At the 1996 convention, bylaws changes were made to simplify the process of forming new Leagues by eliminating the provisional League category, and set the procedure for proposing adoption or amendment of an LWVUS position by concurrence on the floor of convention. The LWVUS Future Planning process was also launched at that convention.
At the 1998 convention, the bylaws were amended to provide for communication vehicles other than "snail" mail!
A nationwide brainstorming effort, the Crossroads Project, on the future of the League was set in motion at the 1992 convention, and the resulting recommendations were presented to convention 1994. A 75 th Anniversary Membership Campaign was launched in 1994 and included a new member video, "75 Years of a Great Idea".
Members adopted a position on gun control in 1990 and Congress passed reauthorization of the Clean Air Act, capping a ten-year legislative campaign. The League also launched "Take Back the System", a voter campaign to reclaim government and elections and sponsored a Presidential Primary Debate in 1992. In 1993, the League adopted a position on health care and won passage of the National Voter Registration Act, better known as Motor Voter.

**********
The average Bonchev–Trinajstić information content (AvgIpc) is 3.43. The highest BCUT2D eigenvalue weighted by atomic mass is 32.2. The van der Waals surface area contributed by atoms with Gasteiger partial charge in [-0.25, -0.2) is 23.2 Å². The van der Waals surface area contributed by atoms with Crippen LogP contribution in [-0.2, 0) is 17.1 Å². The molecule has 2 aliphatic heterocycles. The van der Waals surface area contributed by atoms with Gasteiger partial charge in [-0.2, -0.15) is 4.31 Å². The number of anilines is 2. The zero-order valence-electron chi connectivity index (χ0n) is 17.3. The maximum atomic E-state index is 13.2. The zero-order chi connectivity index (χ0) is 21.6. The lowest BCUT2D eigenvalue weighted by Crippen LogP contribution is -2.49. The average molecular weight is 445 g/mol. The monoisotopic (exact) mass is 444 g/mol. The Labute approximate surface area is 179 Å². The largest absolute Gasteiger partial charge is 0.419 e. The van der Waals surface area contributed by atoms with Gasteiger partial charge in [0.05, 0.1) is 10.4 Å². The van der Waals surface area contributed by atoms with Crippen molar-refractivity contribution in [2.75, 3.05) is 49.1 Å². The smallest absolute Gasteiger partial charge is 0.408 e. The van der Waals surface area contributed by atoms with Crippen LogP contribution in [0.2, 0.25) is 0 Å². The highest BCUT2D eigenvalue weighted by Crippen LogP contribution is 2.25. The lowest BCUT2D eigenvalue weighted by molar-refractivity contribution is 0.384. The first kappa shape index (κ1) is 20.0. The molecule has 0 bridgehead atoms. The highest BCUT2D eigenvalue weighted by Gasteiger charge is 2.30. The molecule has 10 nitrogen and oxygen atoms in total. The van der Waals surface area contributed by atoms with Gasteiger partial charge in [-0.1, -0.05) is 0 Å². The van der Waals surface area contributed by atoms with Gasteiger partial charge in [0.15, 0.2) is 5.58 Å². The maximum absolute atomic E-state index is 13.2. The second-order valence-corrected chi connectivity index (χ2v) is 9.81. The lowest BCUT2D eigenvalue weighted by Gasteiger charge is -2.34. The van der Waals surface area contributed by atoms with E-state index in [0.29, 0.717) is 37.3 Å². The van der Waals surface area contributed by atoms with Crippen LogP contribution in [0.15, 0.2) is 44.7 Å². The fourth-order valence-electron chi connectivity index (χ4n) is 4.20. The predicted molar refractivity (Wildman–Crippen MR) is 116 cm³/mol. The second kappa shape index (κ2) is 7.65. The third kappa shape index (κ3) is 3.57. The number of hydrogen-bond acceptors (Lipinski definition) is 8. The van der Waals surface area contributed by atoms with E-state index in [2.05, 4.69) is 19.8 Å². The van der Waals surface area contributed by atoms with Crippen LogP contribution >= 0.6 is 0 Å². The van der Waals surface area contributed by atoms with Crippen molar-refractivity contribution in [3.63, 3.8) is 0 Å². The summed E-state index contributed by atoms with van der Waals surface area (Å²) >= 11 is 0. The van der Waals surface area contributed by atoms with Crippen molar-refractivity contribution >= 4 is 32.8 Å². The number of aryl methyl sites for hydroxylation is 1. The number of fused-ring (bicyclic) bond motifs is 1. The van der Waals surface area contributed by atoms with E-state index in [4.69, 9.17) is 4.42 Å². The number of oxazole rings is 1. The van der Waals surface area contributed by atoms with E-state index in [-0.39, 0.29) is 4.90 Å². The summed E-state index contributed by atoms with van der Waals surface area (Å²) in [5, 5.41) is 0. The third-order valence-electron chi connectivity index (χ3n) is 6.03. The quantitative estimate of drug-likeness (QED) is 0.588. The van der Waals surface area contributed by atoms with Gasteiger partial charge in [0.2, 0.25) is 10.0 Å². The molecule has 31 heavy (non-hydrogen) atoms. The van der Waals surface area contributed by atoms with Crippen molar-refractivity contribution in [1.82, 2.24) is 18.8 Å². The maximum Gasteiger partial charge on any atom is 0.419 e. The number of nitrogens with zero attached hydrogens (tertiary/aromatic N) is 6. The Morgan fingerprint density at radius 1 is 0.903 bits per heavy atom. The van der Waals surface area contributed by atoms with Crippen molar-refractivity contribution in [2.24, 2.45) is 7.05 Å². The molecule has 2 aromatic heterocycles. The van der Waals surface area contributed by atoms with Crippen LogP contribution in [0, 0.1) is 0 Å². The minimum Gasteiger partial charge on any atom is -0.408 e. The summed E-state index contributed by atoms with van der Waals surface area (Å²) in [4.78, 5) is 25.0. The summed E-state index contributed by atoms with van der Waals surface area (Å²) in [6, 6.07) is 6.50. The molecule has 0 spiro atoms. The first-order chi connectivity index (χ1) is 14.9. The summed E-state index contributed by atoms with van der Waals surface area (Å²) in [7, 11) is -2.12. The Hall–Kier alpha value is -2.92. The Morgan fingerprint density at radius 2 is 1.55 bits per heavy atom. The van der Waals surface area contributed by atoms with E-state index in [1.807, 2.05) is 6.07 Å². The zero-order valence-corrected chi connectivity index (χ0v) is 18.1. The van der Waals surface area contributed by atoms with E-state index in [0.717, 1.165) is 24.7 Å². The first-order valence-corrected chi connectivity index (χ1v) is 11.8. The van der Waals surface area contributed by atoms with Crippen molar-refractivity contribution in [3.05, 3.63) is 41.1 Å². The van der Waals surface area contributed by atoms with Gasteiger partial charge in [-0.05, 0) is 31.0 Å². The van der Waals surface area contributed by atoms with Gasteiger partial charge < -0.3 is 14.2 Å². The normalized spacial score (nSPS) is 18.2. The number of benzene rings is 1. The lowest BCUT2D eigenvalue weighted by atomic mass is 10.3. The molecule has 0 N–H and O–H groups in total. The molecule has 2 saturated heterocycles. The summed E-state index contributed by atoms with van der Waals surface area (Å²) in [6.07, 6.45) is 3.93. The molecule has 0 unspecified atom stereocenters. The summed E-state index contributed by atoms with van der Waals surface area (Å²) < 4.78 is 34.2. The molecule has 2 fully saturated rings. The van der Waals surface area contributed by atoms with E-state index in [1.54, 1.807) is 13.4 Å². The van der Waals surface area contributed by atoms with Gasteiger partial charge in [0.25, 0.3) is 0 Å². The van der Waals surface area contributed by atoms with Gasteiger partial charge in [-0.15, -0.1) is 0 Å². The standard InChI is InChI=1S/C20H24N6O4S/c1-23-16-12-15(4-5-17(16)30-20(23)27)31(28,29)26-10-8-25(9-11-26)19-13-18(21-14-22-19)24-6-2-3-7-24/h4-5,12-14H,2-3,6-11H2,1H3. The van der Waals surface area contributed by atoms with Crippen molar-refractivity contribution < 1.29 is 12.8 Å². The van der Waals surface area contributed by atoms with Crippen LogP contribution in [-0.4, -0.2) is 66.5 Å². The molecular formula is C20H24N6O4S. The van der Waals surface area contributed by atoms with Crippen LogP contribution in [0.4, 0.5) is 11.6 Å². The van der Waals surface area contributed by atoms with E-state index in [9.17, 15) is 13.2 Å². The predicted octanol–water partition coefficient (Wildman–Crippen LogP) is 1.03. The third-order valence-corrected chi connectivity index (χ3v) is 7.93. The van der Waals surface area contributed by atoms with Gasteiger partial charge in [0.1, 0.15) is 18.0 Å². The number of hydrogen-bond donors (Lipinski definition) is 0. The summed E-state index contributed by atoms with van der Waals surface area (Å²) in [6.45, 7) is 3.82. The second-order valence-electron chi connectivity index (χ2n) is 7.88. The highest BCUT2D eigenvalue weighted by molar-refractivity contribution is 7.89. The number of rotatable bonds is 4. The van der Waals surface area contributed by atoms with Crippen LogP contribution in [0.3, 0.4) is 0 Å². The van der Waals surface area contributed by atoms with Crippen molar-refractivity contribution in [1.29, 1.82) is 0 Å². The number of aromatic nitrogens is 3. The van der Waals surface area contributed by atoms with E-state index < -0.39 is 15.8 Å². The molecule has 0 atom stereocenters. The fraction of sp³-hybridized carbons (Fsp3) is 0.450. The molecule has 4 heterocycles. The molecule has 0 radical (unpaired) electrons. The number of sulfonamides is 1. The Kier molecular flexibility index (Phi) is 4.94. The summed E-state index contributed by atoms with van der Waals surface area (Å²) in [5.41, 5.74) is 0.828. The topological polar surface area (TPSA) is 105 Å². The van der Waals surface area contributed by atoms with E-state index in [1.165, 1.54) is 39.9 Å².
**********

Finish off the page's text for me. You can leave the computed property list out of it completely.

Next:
In the last years of the decade, the issue for emphasis, Making Democracy Work, included increasing voter turnout, campaign finance reform, civic education, diversity of representation, civic participation and voting representation for the residents of the District of Columbia. During that same period LWVEF activities included Running and Winning, a program that encouraged young women to consider careers as political leaders, as well as community dialogues on water resources, energy and health care.
Following the end of the Cold War, the League began several international programs: hosting emerging women leaders from Poland and Hungary; Strengthening Women's Rights in the NIS; Voices for Women – Forces for Change: Women's Leadership Workshops for Russia and Belarus; Voices for Women – Forces for Change: Building Peace in the Bosnian Community; a Bosnian Citizen Get-Out-The Vote Campaign; and Woman Power in Politics: Building Grassroots Democracy in Africa.
In 1998 the Democracy Network (DNet) was tested and then launched nationwide in January 2000. This Internet web site was a major effort to provide information regarding elections to citizens across the nation.